About Packages – Thougts after a Delphi Migration Workshop in Denmark

I had a nice day at PC-Ware in Denmark yesterday. The seminar was full and it was fun to talk through all new stuff in Delphi from a Win32 developer’s perspective. One of the topics of the seminar was to give attendees a good strategy to
migrate a project from one Delphi version to another.

One of the participants in the Migrate workshop completed his upgrade of a large Delphi 7 project in less than one hour with only one minor problem when upgrading component packages.

Recompiling your home written and 3rd party components is a problem I see many users struggle with when migrating.

I always strongly encourage developers to make sure they have all source code for their 3rd party components to guarantee that they will be able to upgrade to new Delphi versions in the future.

Gift wrap

Components are classes in ordinary units compiled into a package. A package is actually an ordinary dll with the extension changed to bpl. A package can be either a design-time package or a run-time package. Design-time packages are loaded by Delphi to get the components onto the Tools Palette and into the Form Designer in the IDE. It is important to understand that Delphi only can load packages compiled with the same Delphi version.

A package has usually dependencies to other run-time packages. This is listed in the requires-clause in the Delphi package project file. Select view source on the dpk-file to see them.

Complex Search

The ordinary Windows API’s LoadLibrary is used to load packages into memory. This means that dependent packages must be in a location where LoadLibrary
looks for them. It is a complex search that depends on operating system version. Basically it looks in the directory from which the application was loaded, the system and windows folder, current directory and in all folders in the process environment variable PATH. As you can guess it can easily get hold of the wrong version of the file if you are not careful.

To minimize the risk of loading a package compiled by another Delphi version it is recommended to add a number after the package name that corresponds with the version number of Delphi. For Delphi 7 that would be 70 and for Delphi 2006 the number is 100.

Simple to upgrade

To make it easier for you to upgrade a package this number is added automatically to the package name of all packages listed in the requires-clause. So, the only thing you need to do to upgrade a package is to save it with a new number corresponding to the new Delphi version, build it and install it.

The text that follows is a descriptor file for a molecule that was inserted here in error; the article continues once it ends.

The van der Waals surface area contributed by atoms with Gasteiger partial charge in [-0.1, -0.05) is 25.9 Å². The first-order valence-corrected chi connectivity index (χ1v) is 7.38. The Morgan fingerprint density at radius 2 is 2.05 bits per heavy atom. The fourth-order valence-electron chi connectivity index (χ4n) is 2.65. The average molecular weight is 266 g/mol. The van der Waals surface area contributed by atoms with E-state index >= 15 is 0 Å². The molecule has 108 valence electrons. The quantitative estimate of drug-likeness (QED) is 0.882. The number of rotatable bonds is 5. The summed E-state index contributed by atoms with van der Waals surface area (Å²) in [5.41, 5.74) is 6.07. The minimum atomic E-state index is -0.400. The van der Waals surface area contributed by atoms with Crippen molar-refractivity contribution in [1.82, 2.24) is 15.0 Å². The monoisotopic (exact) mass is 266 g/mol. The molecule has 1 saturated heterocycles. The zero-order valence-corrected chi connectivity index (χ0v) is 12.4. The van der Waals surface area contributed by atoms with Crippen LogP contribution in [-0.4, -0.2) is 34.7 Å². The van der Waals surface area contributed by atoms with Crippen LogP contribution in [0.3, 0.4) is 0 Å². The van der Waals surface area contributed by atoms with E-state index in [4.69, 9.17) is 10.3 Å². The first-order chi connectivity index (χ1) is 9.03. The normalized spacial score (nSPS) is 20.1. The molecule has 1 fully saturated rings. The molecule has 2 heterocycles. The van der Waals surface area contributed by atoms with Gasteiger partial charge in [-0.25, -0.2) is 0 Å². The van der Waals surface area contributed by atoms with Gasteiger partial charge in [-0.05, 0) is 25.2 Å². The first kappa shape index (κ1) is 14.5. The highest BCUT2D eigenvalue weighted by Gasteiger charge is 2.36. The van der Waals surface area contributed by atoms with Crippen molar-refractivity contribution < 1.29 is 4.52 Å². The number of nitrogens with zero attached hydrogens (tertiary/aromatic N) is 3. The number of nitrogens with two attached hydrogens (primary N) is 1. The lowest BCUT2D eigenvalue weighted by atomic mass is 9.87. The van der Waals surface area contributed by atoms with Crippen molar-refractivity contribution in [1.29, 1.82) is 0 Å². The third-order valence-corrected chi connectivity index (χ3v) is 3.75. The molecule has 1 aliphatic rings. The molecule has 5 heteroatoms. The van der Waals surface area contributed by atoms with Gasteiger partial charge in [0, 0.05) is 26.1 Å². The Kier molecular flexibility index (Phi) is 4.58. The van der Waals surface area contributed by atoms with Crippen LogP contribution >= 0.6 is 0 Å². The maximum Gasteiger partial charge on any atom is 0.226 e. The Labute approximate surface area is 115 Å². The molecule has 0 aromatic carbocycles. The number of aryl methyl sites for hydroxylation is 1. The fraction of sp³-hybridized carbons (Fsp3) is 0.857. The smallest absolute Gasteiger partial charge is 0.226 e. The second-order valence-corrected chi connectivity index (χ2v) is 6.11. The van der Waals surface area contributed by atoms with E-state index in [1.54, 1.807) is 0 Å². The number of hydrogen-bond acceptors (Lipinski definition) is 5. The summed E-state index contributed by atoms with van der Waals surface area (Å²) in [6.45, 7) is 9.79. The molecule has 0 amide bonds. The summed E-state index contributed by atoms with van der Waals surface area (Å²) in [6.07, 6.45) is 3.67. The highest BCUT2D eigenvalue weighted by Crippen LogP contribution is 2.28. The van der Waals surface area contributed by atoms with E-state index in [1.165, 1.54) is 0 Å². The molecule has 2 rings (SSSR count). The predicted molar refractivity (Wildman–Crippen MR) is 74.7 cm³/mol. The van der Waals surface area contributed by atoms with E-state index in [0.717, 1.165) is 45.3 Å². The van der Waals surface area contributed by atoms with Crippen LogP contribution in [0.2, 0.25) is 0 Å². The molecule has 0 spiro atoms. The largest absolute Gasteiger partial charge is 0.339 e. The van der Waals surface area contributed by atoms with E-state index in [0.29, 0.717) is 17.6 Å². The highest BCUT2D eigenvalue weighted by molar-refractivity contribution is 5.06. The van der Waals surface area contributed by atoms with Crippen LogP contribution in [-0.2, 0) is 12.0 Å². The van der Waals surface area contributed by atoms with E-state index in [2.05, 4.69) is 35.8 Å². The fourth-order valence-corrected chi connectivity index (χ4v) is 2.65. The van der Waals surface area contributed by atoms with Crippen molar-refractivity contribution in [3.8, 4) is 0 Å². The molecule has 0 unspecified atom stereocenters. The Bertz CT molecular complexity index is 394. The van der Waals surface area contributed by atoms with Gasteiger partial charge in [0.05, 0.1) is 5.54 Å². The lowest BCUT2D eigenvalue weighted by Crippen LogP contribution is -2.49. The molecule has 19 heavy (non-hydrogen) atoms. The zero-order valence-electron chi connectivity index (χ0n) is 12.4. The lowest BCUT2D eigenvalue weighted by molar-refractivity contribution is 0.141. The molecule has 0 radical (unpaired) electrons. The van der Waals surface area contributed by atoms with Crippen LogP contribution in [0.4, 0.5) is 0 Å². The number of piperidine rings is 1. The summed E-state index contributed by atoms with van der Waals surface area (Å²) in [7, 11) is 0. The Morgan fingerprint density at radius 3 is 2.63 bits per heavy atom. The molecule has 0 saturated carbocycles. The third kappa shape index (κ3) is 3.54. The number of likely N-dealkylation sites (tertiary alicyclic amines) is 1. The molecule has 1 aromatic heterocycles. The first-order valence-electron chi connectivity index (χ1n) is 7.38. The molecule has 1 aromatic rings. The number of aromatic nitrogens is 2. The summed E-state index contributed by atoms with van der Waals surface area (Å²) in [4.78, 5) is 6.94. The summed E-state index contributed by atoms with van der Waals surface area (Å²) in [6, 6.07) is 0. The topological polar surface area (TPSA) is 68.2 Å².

This functionality was added after Delphi 5 so if you upgrade a Delphi 5 it is probably easier to empty the requires-clause and let the Delphi IDE help you to
rebuild it by recompiling several times.

Migrate in minutes

So to make a simple to upgrade your component packages follow this check list:

  • Open each DPK-file and save them with a new version number matching the Delphi version.
  • Add all DPK-files to a project group by right clicking on the Project Group in the Project Manager and clicking add existing project. If several packages depend on each other order them with build sooner and build later.
  • Verify that your package output directory (set in Tools|Options) is in your Path variable. Otherwise LoadLibrary will not be able to find dependent packages. It is also possible to
    make a local override for environmental variables in Delphi’s Options dialog.
  • Build all packages.
  • If you have IFDEF in the source code and it does not compile, try to add conditional defines for earlier Delphi Compilers in Project Options until it compiles. (VER150 – Delphi 7; VER140 – Delphi 6; VER130 – Delphi 5). NOTE! Remember that version number of Delphi used in package names and the version number of Delphi compiler used in IFDEF is different!
  • If you get an error because unit DsgnIntf is missing, replace it with DesignIntf and DesignEditors.
  • If you are using units like DesignIntf and other units from the ToolsAPI folder and it does not compile try to add DesignIDE to your requires-clause of your package.
  • Finally, right click on all packages from top to bottom and select install on each of them. Run-time packages will fail to install but it is harmless.